One of the keys to successful baking lies in preparing the tins before you start mixing the ingredients. Good quality non-stick tins need no preparation unless they are to be used for a rich fruit cake, which will need protection from the long baking with 1 or 2 sheets of greaseproof paper inside the tin, between the tin and cake mixture.
For really easy turning out, line the base of the tin with a disc of paper. Non-stick baking parchment needs no greasing but greaseproof paper does; secure it in the tin with a little oil or butter.
Tins for whisked sponges are best brushed with oil or melted fat, then the base lined with a disc of paper and greased again. Dust inside the tin with flour and tap upside down to remove any excess. Tins for creamed sponges just need brushing on the base and sides with oil or melted butter.
To line a loaf tin, trace around the base on greaseproof paper, then cut out. Grease the tin, fit the paper as the base and grease again. Most loaf tins are base-lined only. To line the sloping sides use a larger sheet of paper and cut into the corners as for a Swiss roll tin (below).
To line a deep square tin, cut out a base as for a loaf tin (left), then 2 paper strips, each just a bit longer than 2 sides and 2.5cm (1in) taller. Grease the tin, fit in the base paper, then the long strips in 2 sections, pressing each well into the corners to crease. Lightly grease the paper.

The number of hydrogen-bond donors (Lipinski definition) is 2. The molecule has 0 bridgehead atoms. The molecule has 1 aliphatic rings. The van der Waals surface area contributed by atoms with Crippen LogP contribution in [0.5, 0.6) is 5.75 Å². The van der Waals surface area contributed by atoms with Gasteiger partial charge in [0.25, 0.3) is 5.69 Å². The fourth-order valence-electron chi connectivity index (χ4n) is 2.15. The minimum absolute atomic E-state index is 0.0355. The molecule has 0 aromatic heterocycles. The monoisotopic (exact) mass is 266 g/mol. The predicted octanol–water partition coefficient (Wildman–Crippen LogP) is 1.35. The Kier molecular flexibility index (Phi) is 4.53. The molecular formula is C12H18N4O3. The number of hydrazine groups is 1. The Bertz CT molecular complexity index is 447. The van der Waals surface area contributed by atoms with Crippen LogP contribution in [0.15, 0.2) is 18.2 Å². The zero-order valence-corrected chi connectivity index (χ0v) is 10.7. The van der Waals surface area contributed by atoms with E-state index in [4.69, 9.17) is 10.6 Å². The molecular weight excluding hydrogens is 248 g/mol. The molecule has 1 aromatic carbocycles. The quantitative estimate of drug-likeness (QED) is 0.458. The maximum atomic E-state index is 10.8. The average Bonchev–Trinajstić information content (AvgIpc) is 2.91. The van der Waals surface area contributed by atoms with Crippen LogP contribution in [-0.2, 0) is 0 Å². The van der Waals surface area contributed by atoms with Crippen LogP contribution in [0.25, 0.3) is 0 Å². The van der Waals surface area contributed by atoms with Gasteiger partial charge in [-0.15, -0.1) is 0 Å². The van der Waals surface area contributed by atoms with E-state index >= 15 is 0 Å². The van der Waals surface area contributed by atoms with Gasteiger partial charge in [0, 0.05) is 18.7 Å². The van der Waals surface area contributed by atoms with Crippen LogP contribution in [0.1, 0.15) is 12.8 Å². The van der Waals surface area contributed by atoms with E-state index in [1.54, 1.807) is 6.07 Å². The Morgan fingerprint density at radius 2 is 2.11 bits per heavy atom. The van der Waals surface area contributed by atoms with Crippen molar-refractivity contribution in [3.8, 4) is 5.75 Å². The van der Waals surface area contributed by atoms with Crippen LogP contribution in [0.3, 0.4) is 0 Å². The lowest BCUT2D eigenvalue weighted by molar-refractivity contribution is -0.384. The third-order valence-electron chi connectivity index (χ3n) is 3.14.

To line a deep round tin: Cut out a strip of paper just longer than the circumference of the tin and 5cm (2in) taller. Fold in about 1.5cm (¾in) along 1 edge of the strip, then snip along the edge to the fold lines at 2.5 cm (1in) intervals.
Trace around the tin base on greaseproof paper and cut out a disc. Grease the tin base and sides, fit in the long strip first, curving the snipped edge around on the base of the tin. Fit the disc on top and lightly grease the paper. Do not flour.
To line a Swiss roll tin: Cut out a sheet of greaseproof paper large enough to cover the base of the tin comfortably and well up the sides. Trace out the tin base, then fold along the lines to crease. Cut diagonally into the 4 corners to the traced line.
Lightly grease the Swiss roll tin, fit in the prepared greaseproof paper, overlapping the corner diagonals for a snug fit. Secure these corner joins with metal paper clips, then lightly grease the paper.